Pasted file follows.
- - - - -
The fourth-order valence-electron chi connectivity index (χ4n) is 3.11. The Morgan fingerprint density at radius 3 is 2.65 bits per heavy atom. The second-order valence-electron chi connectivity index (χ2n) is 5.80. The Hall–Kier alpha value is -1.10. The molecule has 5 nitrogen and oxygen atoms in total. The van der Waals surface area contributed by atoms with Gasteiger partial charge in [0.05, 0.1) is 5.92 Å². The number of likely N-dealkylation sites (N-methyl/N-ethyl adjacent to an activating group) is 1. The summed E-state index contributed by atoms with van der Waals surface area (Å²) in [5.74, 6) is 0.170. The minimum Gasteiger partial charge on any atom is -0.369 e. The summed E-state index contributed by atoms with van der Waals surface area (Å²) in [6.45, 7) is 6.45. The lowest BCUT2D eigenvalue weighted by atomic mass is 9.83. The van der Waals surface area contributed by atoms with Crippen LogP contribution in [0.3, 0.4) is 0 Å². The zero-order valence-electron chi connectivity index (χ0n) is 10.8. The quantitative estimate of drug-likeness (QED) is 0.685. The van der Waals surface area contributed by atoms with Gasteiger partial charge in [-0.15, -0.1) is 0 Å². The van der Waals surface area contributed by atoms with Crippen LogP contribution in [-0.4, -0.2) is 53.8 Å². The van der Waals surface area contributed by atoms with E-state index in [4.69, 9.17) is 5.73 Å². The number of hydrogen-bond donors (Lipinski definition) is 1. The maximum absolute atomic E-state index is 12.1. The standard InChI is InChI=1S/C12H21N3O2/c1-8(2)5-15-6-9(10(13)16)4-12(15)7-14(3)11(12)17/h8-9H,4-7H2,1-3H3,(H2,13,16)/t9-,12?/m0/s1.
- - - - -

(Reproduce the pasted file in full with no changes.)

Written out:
The fourth-order valence-electron chi connectivity index (χ4n) is 3.11. The Morgan fingerprint density at radius 3 is 2.65 bits per heavy atom. The second-order valence-electron chi connectivity index (χ2n) is 5.80. The Hall–Kier alpha value is -1.10. The molecule has 5 nitrogen and oxygen atoms in total. The van der Waals surface area contributed by atoms with Gasteiger partial charge in [0.05, 0.1) is 5.92 Å². The number of likely N-dealkylation sites (N-methyl/N-ethyl adjacent to an activating group) is 1. The summed E-state index contributed by atoms with van der Waals surface area (Å²) in [5.74, 6) is 0.170. The minimum Gasteiger partial charge on any atom is -0.369 e. The summed E-state index contributed by atoms with van der Waals surface area (Å²) in [6.45, 7) is 6.45. The lowest BCUT2D eigenvalue weighted by atomic mass is 9.83. The van der Waals surface area contributed by atoms with Crippen LogP contribution in [0.3, 0.4) is 0 Å². The zero-order valence-electron chi connectivity index (χ0n) is 10.8. The quantitative estimate of drug-likeness (QED) is 0.685. The van der Waals surface area contributed by atoms with Gasteiger partial charge in [-0.15, -0.1) is 0 Å². The van der Waals surface area contributed by atoms with Crippen LogP contribution in [-0.4, -0.2) is 53.8 Å². The van der Waals surface area contributed by atoms with E-state index in [4.69, 9.17) is 5.73 Å². The number of hydrogen-bond donors (Lipinski definition) is 1. The maximum absolute atomic E-state index is 12.1. The standard InChI is InChI=1S/C12H21N3O2/c1-8(2)5-15-6-9(10(13)16)4-12(15)7-14(3)11(12)17/h8-9H,4-7H2,1-3H3,(H2,13,16)/t9-,12?/m0/s1.